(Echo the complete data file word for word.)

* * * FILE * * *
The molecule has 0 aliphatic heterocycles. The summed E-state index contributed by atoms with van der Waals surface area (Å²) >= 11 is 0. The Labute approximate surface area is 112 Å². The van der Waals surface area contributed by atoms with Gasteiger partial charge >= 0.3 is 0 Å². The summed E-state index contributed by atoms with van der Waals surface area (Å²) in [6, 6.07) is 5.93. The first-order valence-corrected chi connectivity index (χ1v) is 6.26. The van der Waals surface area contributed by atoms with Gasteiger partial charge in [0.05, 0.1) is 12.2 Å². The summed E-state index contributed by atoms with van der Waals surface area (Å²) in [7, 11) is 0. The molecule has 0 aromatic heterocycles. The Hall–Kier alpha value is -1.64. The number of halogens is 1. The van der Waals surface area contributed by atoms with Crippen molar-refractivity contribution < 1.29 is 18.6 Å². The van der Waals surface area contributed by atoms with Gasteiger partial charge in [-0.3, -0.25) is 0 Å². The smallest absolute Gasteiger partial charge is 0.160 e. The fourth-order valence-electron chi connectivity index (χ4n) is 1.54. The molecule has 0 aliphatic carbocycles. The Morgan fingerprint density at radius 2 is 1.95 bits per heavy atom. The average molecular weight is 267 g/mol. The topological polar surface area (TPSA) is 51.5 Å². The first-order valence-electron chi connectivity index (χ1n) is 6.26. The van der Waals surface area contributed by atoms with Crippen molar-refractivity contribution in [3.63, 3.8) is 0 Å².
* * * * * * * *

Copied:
The molecule has 0 aliphatic heterocycles. The summed E-state index contributed by atoms with van der Waals surface area (Å²) >= 11 is 0. The Labute approximate surface area is 112 Å². The van der Waals surface area contributed by atoms with Gasteiger partial charge >= 0.3 is 0 Å². The summed E-state index contributed by atoms with van der Waals surface area (Å²) in [6, 6.07) is 5.93. The first-order valence-corrected chi connectivity index (χ1v) is 6.26. The van der Waals surface area contributed by atoms with Gasteiger partial charge in [0.05, 0.1) is 12.2 Å². The summed E-state index contributed by atoms with van der Waals surface area (Å²) in [7, 11) is 0. The molecule has 0 aromatic heterocycles. The Hall–Kier alpha value is -1.64. The number of halogens is 1. The van der Waals surface area contributed by atoms with Crippen molar-refractivity contribution < 1.29 is 18.6 Å². The van der Waals surface area contributed by atoms with Gasteiger partial charge in [-0.3, -0.25) is 0 Å². The smallest absolute Gasteiger partial charge is 0.160 e. The fourth-order valence-electron chi connectivity index (χ4n) is 1.54. The molecule has 0 aliphatic carbocycles. The Morgan fingerprint density at radius 2 is 1.95 bits per heavy atom. The average molecular weight is 267 g/mol. The topological polar surface area (TPSA) is 51.5 Å². The first-order valence-electron chi connectivity index (χ1n) is 6.26. The van der Waals surface area contributed by atoms with Crippen molar-refractivity contribution in [3.63, 3.8) is 0 Å².